Japanese soldiers and sailors disembark at Vladivostok, 22 August 1918. Of all the foreign interventions into the Russian civil war, the one from Japan was by far the largest, growing to 70,000 troops. (Photo by Culture Club/Getty Images)
Japanese soldiers and sailors disembark at Vladivostok, 22 August 1918. Of all the foreign interventions into the Russian civil war, the one from Japan was by far the largest, growing to 70,000 troops. (Photo by Culture Club/Getty Images)

In a desperate attempt to forestall this nightmare scenario, the Allies decided to hurl troops from Britain, France, the United States and a dozen other countries into the middle of the bloody maelstrom that Russia had become. Most had little idea what they were doing. Among them was 18-year-old Bob Vincent of the Royal Warwickshire Regiment who, despite serving in southern Russia for nearly a year, later wrote that he “never really met any Russians at all or had any idea why I was there”. If Vincent failed to grasp what he was fighting for, he was far from alone. But that fact didn’t stop the British government despatching troops to combat zones across the massive Russian landmass – most notably in the north.

One of the most significant deployments came in August 1918 when Allied troops landed at Archangel in support of the White Russian ‘Northern Regional Government’. Over time the British-led force expanded to include US, Canadian and French troops, and pushed south along the Dvina and other rivers to secure the railways. Supported by aircraft and the Royal Navy’s improvised Dvina River Flotilla, the Allied Expeditionary Force made unexpectedly good progress against the Bolsheviks, but many of its soldiers were old or unfit and they were dreadfully exposed. Their Russian allies were unreliable, and winter was approaching.

Elsewhere British warships operated against the Bolshevik Baltic Fleet, losing more than 100 sailors and several warships in the process. The Royal Navy also scored the intervention's most unlikely success, when Lieutenant Augustus Agar's tiny torpedo-armed coastal motor boats penetrated the heavily defended Bolshevik naval base at Kronstadt twice, sinking the cruiser Oleg and a submarine depot ship, and claiming two battleships damaged. Agar was awarded the Victoria Cross.

Smaller British expeditionary forces and ‘military missions’ were sent into Siberia, the Caspian and the Caucasus. In the latter, ‘Dunsterforce’, a few hundred soldiers and some armoured cars under the command of Major-General Lionel Dunsterville, worked with local nationalists and other counterrevolutionaries – but found that they often hated each other more than the Bolsheviks.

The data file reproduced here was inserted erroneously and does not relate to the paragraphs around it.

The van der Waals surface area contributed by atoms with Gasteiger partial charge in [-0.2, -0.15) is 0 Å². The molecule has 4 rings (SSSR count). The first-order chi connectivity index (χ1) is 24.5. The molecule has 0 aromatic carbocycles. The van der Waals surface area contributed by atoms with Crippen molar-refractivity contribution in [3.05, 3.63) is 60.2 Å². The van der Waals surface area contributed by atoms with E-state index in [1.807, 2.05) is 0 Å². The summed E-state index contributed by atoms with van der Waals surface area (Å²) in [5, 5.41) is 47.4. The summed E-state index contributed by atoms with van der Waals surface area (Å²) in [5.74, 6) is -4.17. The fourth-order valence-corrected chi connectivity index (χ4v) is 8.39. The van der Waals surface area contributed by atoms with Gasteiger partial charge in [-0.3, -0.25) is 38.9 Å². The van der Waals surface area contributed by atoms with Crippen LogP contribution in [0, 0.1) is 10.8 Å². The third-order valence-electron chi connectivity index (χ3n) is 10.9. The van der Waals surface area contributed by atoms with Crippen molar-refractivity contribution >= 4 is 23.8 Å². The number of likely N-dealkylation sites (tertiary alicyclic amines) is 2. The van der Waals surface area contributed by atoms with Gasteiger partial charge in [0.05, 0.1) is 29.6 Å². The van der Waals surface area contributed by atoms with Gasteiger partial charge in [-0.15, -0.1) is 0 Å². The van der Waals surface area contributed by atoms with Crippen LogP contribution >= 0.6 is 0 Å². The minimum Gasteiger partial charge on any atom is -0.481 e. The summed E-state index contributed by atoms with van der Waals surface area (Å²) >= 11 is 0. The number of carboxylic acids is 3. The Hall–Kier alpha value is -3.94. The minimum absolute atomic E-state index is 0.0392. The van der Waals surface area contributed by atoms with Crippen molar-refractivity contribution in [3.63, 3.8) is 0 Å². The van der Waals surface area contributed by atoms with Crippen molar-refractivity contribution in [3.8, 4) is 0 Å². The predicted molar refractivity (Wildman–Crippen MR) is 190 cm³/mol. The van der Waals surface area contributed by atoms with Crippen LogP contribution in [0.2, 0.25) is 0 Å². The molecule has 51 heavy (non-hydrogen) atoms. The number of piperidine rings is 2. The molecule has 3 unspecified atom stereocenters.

Siberian landgrab

The underlying politics of the international intervention was incredibly complex. Britain and France actively supported attempts to overthrow the Bolsheviks, with President Woodrow Wilson of the United States in reluctant support, against the advice of his own War Department. Yet by far the largest intervention force was the 70,000-strong Japanese one, and their crusade was anything but ideological. The Japanese government had an eye on seizing territory in Siberia, and the behaviour of their troops, according to one British Foreign Office memorandum, “was… that of a people who intend to annex what they have occupied”. They cared little about keeping Russia in the war or who governed it afterwards.

Even within the British government, there were hawks and doves. Prime Minister David Lloyd George wanted to keep Russia fighting, but was perfectly happy to work with the Bolsheviks if necessary, telling his war cabinet in early 1918 that “it was of no concern to the British government what socialist experiment or what form of government the Bolsheviks were trying to establish in Russia”.

In contrast Winston Churchill, Lloyd George’s war minister after January 1919, was a zealous ideological crusader against Bolshevism, who declaimed in a speech in Dundee that “civilisation is being completely extinguished over gigantic areas, while Bolsheviks hop and caper like troops of ferocious baboons amid the ruins of cities and the corpses of their victims”. Churchill even argued for rebuilding the defeated German army as a bulwark against Bolshevism. These internal contradictions were reflected on the ground, to the detriment of military cohesion. At one point, the British were operating in a notional partnership with the Bolshevik administration in Murmansk (which sought Allied help in facing down the threat of a Finnish attack) while fighting against Bolshevik forces elsewhere in the country.

By the time Churchill had become war minister, of course, the First World War had ended, and the only comprehensible motive for intervention had disappeared. A war-weary British population now started to question exactly why British soldiers were still fighting and dying in Russia. With democratic socialism gaining traction, many people opposed making war on communists to restore tyranny. In January 1919, the Daily Express reflected popular opinion when it paraphrased Bismarck, writing that "the frozen plains of eastern Europe are not worth the bones of a single grenadier".